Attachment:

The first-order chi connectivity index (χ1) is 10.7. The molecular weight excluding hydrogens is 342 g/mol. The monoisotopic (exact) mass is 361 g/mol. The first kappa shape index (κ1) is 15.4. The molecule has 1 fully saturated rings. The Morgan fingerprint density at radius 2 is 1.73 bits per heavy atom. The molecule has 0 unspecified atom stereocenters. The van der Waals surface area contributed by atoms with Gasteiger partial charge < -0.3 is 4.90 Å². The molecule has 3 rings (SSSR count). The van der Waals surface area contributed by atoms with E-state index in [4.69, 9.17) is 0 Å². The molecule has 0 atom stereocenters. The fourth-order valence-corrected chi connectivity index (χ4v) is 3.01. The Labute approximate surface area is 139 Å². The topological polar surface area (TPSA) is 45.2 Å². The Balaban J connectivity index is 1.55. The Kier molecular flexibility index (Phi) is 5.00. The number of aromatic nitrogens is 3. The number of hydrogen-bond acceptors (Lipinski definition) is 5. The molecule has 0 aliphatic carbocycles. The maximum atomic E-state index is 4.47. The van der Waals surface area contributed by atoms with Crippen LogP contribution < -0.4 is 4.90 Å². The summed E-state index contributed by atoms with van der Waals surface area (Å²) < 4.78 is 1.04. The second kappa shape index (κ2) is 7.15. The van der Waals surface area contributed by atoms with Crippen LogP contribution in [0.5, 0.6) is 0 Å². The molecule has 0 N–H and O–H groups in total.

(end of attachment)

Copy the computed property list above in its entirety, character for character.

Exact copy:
The first-order chi connectivity index (χ1) is 10.7. The molecular weight excluding hydrogens is 342 g/mol. The monoisotopic (exact) mass is 361 g/mol. The first kappa shape index (κ1) is 15.4. The molecule has 1 fully saturated rings. The Morgan fingerprint density at radius 2 is 1.73 bits per heavy atom. The molecule has 0 unspecified atom stereocenters. The van der Waals surface area contributed by atoms with Gasteiger partial charge < -0.3 is 4.90 Å². The molecule has 3 rings (SSSR count). The van der Waals surface area contributed by atoms with E-state index in [4.69, 9.17) is 0 Å². The molecule has 0 atom stereocenters. The fourth-order valence-corrected chi connectivity index (χ4v) is 3.01. The Labute approximate surface area is 139 Å². The topological polar surface area (TPSA) is 45.2 Å². The Balaban J connectivity index is 1.55. The Kier molecular flexibility index (Phi) is 5.00. The number of aromatic nitrogens is 3. The number of hydrogen-bond acceptors (Lipinski definition) is 5. The molecule has 0 aliphatic carbocycles. The maximum atomic E-state index is 4.47. The van der Waals surface area contributed by atoms with Crippen LogP contribution < -0.4 is 4.90 Å². The summed E-state index contributed by atoms with van der Waals surface area (Å²) < 4.78 is 1.04. The second kappa shape index (κ2) is 7.15. The van der Waals surface area contributed by atoms with Crippen LogP contribution in [0.5, 0.6) is 0 Å². The molecule has 0 N–H and O–H groups in total.